A small portion of the Storozynetzer Jewish population came to Czernowitz and was interned in the police headquarters. Thanks to an earlier good relationship to certain officials, The Police Secretary Alexander Grossar released them after three days in spite of the fact that the Gestapo Commandant, Captain Finger, wanted to personally try the Jews. They were all rescued. Those who had remained in Storozynetz were brought to the concentration camp in Waschkoutz where they remained a short time and then started on the trip to a new camp (Lujeni). Here they found fellow sufferers from the cities and villages of North Bukovina who through a miracle had escaped death. The surviving Jewish residents from Seletin, Putilla and Rostoki were taken to the camp in Wiznitz. The worst was yet to come: The march to the large Bessarabian concentration camps of Edinetz and Secureni. A “trail of tears” without end. Epidemics broke out and the number of dying children rose. The old and sick died on the way and were thrown into the nearest ditch. In the camps, themselves, there was a shortage of food and water. Typhus epidemics broke out. The possessions that were brought along, if not already robbed by the accompanying Gendarmes, had to be traded for food. There was neither medical help nor medicines available. All waited for the inevitable death.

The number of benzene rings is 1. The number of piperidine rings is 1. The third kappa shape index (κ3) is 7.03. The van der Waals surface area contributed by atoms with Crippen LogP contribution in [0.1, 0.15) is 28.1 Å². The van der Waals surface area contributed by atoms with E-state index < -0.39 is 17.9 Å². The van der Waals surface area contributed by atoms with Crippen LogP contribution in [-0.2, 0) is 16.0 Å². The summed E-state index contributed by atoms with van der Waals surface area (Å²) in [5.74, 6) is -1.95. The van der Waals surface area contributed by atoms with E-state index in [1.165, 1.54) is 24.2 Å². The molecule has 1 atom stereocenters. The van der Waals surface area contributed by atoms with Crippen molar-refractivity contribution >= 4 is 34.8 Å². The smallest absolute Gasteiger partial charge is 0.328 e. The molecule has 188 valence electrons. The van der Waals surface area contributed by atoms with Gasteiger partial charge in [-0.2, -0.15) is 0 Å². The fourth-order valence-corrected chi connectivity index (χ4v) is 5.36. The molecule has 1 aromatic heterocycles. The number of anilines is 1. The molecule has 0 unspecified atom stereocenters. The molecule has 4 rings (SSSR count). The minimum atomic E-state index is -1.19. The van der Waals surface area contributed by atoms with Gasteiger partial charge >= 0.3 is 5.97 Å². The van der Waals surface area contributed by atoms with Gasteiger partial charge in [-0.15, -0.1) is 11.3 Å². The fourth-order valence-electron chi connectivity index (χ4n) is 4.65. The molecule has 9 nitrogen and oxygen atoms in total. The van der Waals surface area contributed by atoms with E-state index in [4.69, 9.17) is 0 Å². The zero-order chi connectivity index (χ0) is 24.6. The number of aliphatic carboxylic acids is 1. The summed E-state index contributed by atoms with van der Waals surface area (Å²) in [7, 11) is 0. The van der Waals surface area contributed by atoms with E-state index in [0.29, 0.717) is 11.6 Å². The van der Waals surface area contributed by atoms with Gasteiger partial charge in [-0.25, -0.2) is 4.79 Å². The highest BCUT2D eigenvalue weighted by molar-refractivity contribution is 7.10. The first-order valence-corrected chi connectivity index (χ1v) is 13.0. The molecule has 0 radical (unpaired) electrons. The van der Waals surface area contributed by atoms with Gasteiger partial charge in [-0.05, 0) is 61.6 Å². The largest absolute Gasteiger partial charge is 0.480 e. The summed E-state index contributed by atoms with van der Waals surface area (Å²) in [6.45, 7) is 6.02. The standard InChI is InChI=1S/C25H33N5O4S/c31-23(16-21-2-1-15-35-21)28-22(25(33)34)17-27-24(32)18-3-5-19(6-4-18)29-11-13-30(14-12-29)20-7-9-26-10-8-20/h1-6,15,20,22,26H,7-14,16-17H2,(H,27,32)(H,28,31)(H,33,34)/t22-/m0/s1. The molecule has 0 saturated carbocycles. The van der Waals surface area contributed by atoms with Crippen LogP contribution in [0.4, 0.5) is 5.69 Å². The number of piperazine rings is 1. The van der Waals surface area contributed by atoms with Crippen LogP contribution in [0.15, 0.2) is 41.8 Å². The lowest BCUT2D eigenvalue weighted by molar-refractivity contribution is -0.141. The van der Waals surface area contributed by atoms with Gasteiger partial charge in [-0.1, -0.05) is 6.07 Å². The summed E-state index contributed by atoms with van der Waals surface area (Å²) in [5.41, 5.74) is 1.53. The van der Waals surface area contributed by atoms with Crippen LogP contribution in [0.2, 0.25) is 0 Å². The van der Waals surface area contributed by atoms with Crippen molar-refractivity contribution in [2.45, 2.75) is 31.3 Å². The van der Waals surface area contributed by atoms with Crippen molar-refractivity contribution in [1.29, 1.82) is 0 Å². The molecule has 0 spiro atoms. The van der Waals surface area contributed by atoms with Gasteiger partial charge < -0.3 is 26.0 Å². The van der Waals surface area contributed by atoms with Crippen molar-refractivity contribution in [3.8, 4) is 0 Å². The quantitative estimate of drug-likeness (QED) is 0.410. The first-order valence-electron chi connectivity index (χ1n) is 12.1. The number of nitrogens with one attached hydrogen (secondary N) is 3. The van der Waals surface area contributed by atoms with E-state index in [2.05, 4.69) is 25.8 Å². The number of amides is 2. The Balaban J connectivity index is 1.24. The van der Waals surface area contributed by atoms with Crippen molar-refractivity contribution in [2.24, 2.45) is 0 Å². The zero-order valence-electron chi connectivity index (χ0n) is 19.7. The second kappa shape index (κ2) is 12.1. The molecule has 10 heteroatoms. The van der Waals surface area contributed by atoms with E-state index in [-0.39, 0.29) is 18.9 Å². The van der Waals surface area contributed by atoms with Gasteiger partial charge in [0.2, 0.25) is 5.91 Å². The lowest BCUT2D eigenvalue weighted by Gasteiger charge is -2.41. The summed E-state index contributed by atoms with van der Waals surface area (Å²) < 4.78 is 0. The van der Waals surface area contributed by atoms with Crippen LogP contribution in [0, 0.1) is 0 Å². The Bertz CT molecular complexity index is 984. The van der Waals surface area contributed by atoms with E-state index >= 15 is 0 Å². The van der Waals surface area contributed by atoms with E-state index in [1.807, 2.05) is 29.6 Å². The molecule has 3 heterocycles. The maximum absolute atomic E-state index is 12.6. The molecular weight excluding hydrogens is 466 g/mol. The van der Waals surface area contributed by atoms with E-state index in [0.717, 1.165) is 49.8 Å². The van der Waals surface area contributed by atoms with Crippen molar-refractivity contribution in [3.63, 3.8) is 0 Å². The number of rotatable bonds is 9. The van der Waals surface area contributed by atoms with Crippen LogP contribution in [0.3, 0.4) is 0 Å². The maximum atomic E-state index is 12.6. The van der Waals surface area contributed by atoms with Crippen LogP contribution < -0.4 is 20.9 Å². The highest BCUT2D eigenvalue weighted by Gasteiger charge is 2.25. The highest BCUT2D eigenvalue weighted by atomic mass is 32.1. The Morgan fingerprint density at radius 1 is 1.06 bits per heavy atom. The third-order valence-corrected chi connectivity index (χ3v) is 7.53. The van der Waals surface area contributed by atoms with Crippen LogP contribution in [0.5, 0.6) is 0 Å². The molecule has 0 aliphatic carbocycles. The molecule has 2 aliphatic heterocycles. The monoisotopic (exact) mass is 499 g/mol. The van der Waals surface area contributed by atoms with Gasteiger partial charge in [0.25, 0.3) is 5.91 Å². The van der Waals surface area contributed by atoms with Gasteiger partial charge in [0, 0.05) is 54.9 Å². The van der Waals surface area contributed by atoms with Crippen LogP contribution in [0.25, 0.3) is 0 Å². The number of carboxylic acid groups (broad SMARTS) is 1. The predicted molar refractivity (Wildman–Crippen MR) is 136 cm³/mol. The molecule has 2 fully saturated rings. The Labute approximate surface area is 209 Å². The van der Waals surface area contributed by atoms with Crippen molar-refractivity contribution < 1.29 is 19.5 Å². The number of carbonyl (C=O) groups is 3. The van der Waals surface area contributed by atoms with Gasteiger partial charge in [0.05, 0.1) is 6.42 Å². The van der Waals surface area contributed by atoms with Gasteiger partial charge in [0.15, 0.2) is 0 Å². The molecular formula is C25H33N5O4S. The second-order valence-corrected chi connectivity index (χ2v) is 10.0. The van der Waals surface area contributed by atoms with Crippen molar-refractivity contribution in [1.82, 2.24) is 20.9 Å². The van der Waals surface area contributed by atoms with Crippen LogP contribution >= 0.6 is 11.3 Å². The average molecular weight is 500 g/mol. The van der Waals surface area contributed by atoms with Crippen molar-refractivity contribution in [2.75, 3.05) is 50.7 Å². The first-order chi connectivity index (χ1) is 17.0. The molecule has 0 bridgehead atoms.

The deportation continued in October 1941. Within five hours, 2650 Jews were deported from Dorna-Watra and the surrounding villages. Among the deportees from Suceava was the president of the Jewish Community Dr. Meier Teich. On October 11 toward evening, a third transport carrying deportees from Suceava stopped at the Czernowitz railroad station. The train remained for several hours while corpses were unloaded. The deportees from Suceava learned that the Czernowitz Jews awaiting later deportation were concentrated in a ghetto.

On October 13, the Jews being deported to Transnistrien from Storozynetz and other Ghettos were directed to Markulesti, where stressed by the weather and decimated by the bullets of their tormenters they arrived totally exhausted. The last train carrying Jews from Radauti and Kimpolung also arrived there.

In Radauti, Kimpolung and Suceava, 179 Jews received (earlier there were over 26,000) permission to be exempted from deportation, in Kimpolung it was 76, in the Radauti District 72, in Suceava District 3`, because they were considered “essential.” Among these were the only gynecologist in Radauti, Dr. Schurzer who was brought back from Ataki and Dr. Teitelbaum, who was the only dentist, also from Radauti.